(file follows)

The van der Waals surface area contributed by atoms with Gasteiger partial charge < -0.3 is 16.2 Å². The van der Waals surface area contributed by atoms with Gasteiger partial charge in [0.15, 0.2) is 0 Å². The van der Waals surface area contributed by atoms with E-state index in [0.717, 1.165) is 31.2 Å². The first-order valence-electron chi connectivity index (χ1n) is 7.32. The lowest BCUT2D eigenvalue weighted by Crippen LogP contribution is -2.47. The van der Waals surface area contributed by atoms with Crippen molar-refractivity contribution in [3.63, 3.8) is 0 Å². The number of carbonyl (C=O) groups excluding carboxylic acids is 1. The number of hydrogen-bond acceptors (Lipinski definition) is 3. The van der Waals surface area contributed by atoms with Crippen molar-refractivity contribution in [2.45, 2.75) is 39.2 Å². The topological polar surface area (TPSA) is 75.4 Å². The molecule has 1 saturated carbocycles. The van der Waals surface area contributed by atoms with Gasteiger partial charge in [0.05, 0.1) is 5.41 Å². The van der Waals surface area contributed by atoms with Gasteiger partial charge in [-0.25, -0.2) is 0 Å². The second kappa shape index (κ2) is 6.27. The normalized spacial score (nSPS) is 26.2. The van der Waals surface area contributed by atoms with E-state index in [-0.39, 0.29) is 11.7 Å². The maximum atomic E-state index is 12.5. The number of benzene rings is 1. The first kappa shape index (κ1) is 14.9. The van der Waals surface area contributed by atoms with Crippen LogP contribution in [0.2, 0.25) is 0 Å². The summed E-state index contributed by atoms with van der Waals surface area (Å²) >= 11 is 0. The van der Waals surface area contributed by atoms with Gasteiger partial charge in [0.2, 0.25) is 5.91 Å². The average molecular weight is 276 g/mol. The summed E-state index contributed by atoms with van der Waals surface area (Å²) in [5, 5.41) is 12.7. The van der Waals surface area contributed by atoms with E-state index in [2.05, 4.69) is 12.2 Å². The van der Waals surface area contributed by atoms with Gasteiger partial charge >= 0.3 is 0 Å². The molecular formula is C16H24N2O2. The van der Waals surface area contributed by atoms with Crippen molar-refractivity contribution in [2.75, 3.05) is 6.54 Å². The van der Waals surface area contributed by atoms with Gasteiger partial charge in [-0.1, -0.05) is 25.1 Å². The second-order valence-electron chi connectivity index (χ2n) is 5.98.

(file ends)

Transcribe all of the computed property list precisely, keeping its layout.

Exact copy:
The van der Waals surface area contributed by atoms with Gasteiger partial charge < -0.3 is 16.2 Å². The van der Waals surface area contributed by atoms with Gasteiger partial charge in [0.15, 0.2) is 0 Å². The van der Waals surface area contributed by atoms with E-state index in [0.717, 1.165) is 31.2 Å². The first-order valence-electron chi connectivity index (χ1n) is 7.32. The lowest BCUT2D eigenvalue weighted by Crippen LogP contribution is -2.47. The van der Waals surface area contributed by atoms with Crippen molar-refractivity contribution in [3.63, 3.8) is 0 Å². The number of carbonyl (C=O) groups excluding carboxylic acids is 1. The number of hydrogen-bond acceptors (Lipinski definition) is 3. The van der Waals surface area contributed by atoms with Crippen molar-refractivity contribution in [2.45, 2.75) is 39.2 Å². The topological polar surface area (TPSA) is 75.4 Å². The molecule has 1 saturated carbocycles. The van der Waals surface area contributed by atoms with Gasteiger partial charge in [0.05, 0.1) is 5.41 Å². The van der Waals surface area contributed by atoms with Gasteiger partial charge in [-0.25, -0.2) is 0 Å². The second kappa shape index (κ2) is 6.27. The normalized spacial score (nSPS) is 26.2. The van der Waals surface area contributed by atoms with E-state index in [-0.39, 0.29) is 11.7 Å². The maximum atomic E-state index is 12.5. The number of benzene rings is 1. The first kappa shape index (κ1) is 14.9. The van der Waals surface area contributed by atoms with Crippen LogP contribution in [0.2, 0.25) is 0 Å². The summed E-state index contributed by atoms with van der Waals surface area (Å²) >= 11 is 0. The van der Waals surface area contributed by atoms with Gasteiger partial charge in [0.2, 0.25) is 5.91 Å². The average molecular weight is 276 g/mol. The summed E-state index contributed by atoms with van der Waals surface area (Å²) in [5, 5.41) is 12.7. The van der Waals surface area contributed by atoms with E-state index in [2.05, 4.69) is 12.2 Å². The van der Waals surface area contributed by atoms with Gasteiger partial charge >= 0.3 is 0 Å². The molecular formula is C16H24N2O2. The van der Waals surface area contributed by atoms with Crippen molar-refractivity contribution in [2.75, 3.05) is 6.54 Å². The van der Waals surface area contributed by atoms with Gasteiger partial charge in [-0.1, -0.05) is 25.1 Å². The second-order valence-electron chi connectivity index (χ2n) is 5.98.